Boy Scout 3-D prints over 1,200 'ear guards' to help healthcare workers suffering from face mask pain
via Heather Roney / Facebook

Some of the most striking images of the COVID-19 pandemic have been the photographs of healthcare workers whose faces have been bruised and cut from wearing protective surgical masks.

This photo of a healthcare professional in Italy battling the pandemic was seen around the world. She looks like she went 12 rounds in the ring with a heavyweight fighter.



However, this type of pain isn't just a concern for the medical community. In high-foot-traffic professions such as grocery stores, people have been wearing masks for their entire shifts.

Now, it's recommended that all Americans wear protective masks when they go out in public.

A hospital in Canada put out a call to anyone who could help alleviate the pain caused by the masks and Quinn Callander, a Boy Scout, answered the request in a big way.

He got to work designing an ear guard that can be produced with his 3-D printer. It's a simple, but genius design. The guards connect the straps from the masks, elevating them to the back of the head, so they don't rub the backs of the ears. They're also adjustable so they fit comfortably.

Quinn's mother shared photos of his invention on Facebook and the post has gone viral, attracting over 340,000 shares.

"Quinn answered a request from the local hospitals for help with creating more 'ear guards' to help take the pressure off health care workers ears from wearing masks all day," his mother wrote on Facebook. "He got busy on his 3D printer and has been turning out dozens of ear guards to donate."


via Heather Roney / Facebook

"As someone who works in healthcare I can say that this is fantastic! When we wear them constantly all day everyday, they actually start to cut into the back of our ears," one Facebook user wrote.

Quinn has made the 3-D printing files for the project public, so that the ear guard can be replicated by anyone with a printer.

"In one week I've personally produced over 1300 straps, 1215 have gone to a few hospitals in my region where they seem to be really appreciated," Quinn wrote on the file. "A volunteer group that I'm contributing to in the Vancouver BC area has delivered over 3300 straps including mine."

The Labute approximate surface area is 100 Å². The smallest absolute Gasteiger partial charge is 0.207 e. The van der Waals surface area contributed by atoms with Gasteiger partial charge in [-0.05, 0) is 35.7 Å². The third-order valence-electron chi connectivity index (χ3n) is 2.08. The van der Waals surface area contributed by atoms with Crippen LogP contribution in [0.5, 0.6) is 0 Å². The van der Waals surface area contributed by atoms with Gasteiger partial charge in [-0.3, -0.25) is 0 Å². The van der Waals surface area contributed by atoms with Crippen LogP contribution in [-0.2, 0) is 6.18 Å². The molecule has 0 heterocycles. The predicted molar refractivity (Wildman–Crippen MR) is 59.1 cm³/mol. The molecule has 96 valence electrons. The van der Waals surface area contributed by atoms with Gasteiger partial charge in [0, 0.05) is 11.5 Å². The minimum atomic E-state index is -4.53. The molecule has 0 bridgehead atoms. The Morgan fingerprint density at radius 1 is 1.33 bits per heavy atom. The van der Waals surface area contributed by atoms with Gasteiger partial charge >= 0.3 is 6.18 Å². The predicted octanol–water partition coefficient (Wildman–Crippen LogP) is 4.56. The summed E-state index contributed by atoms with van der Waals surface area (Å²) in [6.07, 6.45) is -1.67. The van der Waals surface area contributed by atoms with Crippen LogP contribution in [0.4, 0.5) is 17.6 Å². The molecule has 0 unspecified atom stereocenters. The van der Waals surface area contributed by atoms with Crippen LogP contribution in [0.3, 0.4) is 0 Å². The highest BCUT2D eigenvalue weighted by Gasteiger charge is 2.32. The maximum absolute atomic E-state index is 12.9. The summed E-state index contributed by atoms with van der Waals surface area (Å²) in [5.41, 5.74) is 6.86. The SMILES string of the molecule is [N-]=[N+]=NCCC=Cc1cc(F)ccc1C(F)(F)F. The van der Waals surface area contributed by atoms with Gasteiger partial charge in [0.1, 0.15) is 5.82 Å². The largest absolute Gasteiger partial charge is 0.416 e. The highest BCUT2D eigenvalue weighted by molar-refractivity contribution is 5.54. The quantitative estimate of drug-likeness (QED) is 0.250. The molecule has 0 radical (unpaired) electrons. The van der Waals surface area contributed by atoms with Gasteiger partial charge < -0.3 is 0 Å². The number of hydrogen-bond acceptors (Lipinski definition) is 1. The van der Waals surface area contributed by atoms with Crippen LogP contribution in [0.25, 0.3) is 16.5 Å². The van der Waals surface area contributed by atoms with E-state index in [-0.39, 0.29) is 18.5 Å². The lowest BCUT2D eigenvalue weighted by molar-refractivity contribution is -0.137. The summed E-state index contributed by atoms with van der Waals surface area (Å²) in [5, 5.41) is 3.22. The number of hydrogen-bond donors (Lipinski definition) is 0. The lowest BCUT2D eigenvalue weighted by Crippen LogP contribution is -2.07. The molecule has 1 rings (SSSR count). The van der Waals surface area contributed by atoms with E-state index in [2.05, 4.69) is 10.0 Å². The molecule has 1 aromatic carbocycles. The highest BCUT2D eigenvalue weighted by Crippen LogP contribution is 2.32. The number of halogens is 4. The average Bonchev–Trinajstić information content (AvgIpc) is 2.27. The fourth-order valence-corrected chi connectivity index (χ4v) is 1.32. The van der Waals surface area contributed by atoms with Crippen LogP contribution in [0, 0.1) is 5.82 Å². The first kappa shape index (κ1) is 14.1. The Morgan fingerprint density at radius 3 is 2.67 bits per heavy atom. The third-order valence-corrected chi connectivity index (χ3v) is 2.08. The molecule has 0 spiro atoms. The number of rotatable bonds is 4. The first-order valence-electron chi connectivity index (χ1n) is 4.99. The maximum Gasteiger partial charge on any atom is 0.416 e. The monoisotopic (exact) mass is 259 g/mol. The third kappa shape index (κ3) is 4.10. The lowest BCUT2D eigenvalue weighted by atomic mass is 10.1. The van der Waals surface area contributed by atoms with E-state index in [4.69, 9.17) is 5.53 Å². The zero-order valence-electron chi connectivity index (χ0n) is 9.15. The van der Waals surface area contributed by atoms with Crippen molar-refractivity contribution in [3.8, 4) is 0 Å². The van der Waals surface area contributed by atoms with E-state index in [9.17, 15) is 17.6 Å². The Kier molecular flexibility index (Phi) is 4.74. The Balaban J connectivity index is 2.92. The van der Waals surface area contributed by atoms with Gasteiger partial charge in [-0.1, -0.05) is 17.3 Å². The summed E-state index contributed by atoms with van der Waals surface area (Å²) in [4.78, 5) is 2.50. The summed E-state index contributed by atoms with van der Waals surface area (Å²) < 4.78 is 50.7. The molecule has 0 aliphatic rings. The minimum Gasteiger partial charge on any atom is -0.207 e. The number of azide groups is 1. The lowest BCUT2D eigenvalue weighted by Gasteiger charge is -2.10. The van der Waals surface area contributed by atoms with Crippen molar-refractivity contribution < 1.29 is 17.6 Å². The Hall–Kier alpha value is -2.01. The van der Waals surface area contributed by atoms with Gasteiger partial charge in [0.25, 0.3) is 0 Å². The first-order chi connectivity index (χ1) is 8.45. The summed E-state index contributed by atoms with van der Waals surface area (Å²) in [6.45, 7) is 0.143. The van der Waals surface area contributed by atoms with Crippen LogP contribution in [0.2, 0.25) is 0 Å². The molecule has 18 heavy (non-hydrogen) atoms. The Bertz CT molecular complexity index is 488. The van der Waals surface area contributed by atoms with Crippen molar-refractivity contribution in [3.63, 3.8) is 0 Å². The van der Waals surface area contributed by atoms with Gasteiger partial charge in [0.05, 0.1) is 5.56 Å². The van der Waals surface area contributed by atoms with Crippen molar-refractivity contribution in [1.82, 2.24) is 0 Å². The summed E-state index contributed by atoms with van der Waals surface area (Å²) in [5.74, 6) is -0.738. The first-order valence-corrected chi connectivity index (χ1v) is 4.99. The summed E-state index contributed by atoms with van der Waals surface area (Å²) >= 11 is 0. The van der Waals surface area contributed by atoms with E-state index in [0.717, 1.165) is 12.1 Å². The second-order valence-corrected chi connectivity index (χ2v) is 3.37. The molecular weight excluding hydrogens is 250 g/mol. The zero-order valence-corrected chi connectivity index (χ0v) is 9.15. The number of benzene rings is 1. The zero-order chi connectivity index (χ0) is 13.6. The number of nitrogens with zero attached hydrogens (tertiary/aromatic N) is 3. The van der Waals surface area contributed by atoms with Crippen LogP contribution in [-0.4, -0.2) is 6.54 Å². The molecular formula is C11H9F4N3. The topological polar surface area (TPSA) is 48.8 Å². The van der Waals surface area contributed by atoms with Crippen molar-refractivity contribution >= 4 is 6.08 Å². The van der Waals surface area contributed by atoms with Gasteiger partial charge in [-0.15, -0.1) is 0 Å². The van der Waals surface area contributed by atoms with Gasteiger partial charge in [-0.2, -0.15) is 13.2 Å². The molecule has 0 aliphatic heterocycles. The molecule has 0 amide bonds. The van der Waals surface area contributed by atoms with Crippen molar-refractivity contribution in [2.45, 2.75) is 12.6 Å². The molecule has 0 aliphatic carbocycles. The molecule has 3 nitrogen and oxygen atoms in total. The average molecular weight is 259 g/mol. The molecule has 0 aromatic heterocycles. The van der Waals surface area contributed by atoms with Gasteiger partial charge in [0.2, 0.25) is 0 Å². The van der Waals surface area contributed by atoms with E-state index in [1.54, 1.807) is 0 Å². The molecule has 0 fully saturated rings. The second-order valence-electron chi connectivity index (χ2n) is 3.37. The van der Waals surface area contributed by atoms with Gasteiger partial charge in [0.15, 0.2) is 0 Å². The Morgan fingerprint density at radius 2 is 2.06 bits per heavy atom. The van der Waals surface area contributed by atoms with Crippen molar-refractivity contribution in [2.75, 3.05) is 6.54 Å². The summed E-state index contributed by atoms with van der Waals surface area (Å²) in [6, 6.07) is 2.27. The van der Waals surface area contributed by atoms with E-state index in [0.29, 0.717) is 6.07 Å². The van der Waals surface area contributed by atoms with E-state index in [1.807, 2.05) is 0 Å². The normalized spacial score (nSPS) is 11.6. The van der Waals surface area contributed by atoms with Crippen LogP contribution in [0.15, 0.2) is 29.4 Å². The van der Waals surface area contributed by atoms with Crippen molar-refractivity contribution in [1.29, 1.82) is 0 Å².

His mother later edited the viral Facebook post, adding the file information, to encourage other people to print the ear guards as well.

"We need more volunteers to fire up their 3D printers and donate these ear guards to hospitals and medical professionals!" she wrote.

Quinn's mask is a great example of how everyone is now deputized to help out in the fight against the virus. Even though he's only 13, he used his special skill set to contribute in the best way he knew possible.

We all have our own unique skills we can use to help others during the pandemic. What can you do?

True

Anne Hebert, a marketing writer living in Austin, TX, jokes that her closest friends think that her hobby is "low-key harassment for social good". She authors a website devoted entirely to People Doing Good Things. She's hosted a yearly canned food drive with up to 150 people stopping by to donate, resulting in hundreds of pounds of donations to take to the food bank for the past decade.

"I try to share info in a positive way that gives people hope and makes them aware of solutions or things they can do to try to make the world a little better," she said.

For now, she's encouraging people through a barrage of persistent, informative, and entertaining emails with one goal in mind: getting people to VOTE. The thing about emailing people and talking about politics, according to Hebert, is to catch their attention—which is how lice got involved.

"When my kids were in elementary school, I was class parent for a year, which meant I had to send the emails to the other parents. As I've learned over the years, a good intro will trick your audience into reading the rest of the email. In fact, another parent told me that my emails always stood out, especially the one that started: 'We need volunteers for the Valentine's Party...oh, and LICE.'"

Hebert isn't working with a specific organization. She is simply trying to motivate others to find ways to plug in to help get out the vote.

Photo by Phillip Goldsberry on Unsplash

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